Tenaya Canyon, Half Dome and Vernal and Nevada Falls from Glacier Point. Not a bad view from the trailhead.
Yosemite Week on Hike Mt Shasta has been a lot of fun for me write and has been a good opportunity to continue ruminating on my favorite place on Earth. Now, at the end of the week I want to close with what I believe to be the best trail to be trod. Yosemite’s Panorama Trail is, in my estimation, the most spectacular trail on the planet. When you consider the length and difficulty against the amount of scenery and the quality of the scenery traveled by the trail, it is difficult, in my mind, to surpass what is offered by this incredible hike.
What makes this trail so great? The Panorama begins with staggering views from Glacier Point at the trailhead and maintains those for a couple of miles during the descent to Illilouette Creek. The High Sierra, including Mt. Lyell, the highest point in Yosemite, as well as the underrated Clark Range are visible for the duration of this section. Below the jagged peaks are Half Dome, Little Yosemite Valley and the Grand Staircase over which the Merced Rivers tumbles, forming the superlative Vernal and Nevada Falls. One arrives at the bottom of the canyon just in time to get an incredible view of Illilouette Falls, backed by the glittering southern face of Half Dome. From there it is on to Panorama Point and its unusual but exception view of Yosemite Valley, including stupendous Yosemite Falls. Half Dome continues to be ubiquitous throughout the traverse of the rim of Panorama Cliff and Clouds Rest also makes dramatic appearances. The trail eventually descends down to the top of Nevada Falls, the views now taking in the trails point of embarkation, Glacier Point. After crossing over the river just as it jettisons off the cliff to form Nevada Falls, there is an opportunity to observe the falls from a dizzying ledge. Then it is on to the climb down 600 feet alongside the thundering falls. At the bottom, another great view of the falls before heading on to the Silver Apron and Emerald Pool. These herald the arrival at the top of Vernal Falls and another cliff-edge view of the massive waterfall. Next is the iconic trip down the Mist Trail, first through a long crack in the rock then down steep granite steps, all the while being blasted by the cooling mist cast upwards when Vernal Falls explodes on the rocks after plummeting 318 feet. One final look at the falls as you cross the river on a sturdy bridge and then down alongside the still tumultuous Merced River. As the trail rounds the lowest shoulder of Half Dome or more accurately Sierra Point (a subject for another article someday) looking up Illilouette Gorge, one can catch a sliver glimpse of Illilouette Falls. From there it is down to Happy Isles and the end of an incredible journey.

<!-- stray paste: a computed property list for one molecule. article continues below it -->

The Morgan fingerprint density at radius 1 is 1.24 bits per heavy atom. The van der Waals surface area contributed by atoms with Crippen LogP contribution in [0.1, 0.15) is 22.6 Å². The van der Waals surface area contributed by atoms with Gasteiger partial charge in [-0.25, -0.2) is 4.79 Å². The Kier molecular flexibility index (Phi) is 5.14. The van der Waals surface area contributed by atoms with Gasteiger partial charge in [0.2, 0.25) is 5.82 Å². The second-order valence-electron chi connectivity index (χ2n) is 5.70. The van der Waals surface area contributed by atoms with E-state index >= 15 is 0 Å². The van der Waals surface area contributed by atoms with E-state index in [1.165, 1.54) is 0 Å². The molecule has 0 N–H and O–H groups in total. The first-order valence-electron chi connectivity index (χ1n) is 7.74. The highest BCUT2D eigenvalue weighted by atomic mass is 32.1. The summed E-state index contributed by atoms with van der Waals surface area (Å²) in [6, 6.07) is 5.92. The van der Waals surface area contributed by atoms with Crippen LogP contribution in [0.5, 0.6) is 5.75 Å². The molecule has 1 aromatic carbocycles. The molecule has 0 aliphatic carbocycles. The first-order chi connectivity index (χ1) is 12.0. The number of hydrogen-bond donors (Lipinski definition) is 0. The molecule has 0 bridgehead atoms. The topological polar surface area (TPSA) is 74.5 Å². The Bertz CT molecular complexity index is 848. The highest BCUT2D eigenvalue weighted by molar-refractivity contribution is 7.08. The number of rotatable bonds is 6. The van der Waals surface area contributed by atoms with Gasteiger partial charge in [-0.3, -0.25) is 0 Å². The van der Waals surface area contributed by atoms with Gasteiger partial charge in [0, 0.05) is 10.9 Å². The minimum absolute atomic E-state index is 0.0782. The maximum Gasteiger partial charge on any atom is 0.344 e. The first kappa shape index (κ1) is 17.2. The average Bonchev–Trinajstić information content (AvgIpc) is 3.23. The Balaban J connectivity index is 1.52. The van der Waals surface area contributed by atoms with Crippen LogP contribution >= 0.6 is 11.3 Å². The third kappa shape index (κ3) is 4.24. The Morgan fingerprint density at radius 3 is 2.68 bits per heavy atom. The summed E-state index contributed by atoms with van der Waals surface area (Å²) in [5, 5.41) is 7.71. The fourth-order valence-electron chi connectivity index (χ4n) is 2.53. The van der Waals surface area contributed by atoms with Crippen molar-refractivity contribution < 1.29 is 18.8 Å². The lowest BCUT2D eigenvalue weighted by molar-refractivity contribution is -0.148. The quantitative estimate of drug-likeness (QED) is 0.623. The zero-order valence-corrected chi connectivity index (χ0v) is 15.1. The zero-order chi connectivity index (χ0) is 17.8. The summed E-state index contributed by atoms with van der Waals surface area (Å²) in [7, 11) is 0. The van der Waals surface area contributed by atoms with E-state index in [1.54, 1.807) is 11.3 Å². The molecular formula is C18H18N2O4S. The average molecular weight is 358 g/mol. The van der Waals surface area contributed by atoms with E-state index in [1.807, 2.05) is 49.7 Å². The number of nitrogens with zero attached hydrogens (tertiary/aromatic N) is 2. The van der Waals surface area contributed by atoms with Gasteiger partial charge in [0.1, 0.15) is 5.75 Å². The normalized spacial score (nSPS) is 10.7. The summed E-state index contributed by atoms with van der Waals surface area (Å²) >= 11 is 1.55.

It is not just that the Panorama Trail visits all these spots, but the way in which it does it. At almost no point does the trail travel through terrain that lacks views or waterfalls or geologic interest. In between the points described are constantly changing variations of the views. Where the views are obscured by trees, they are at points where the shade is welcome and one is almost exhausted from the visual feast. The trail itself is also engaging, traveling along steep cliffs and narrow ledges, across creeks and over waterfalls. It is all engineered in pleasing and exciting ways, adding another memorable dimension to what is already an utterly spectacular trail.
My brother and I have long had a measuring system by which to gauge the quality of a trail. We don’t have an official name but one could call it the “bang for your buck” scale. Simply put, how much scenery, how good is the scenery and how much fun is the trail for the effort put in. He and I have hiked all over America and the world, but the Panorama has yet to be surpassed on this scale. For the amount of effort put in, it is almost inconceivable that a trail could offer more. It is no surprise that such an amazing hike would be found in Yosemite.
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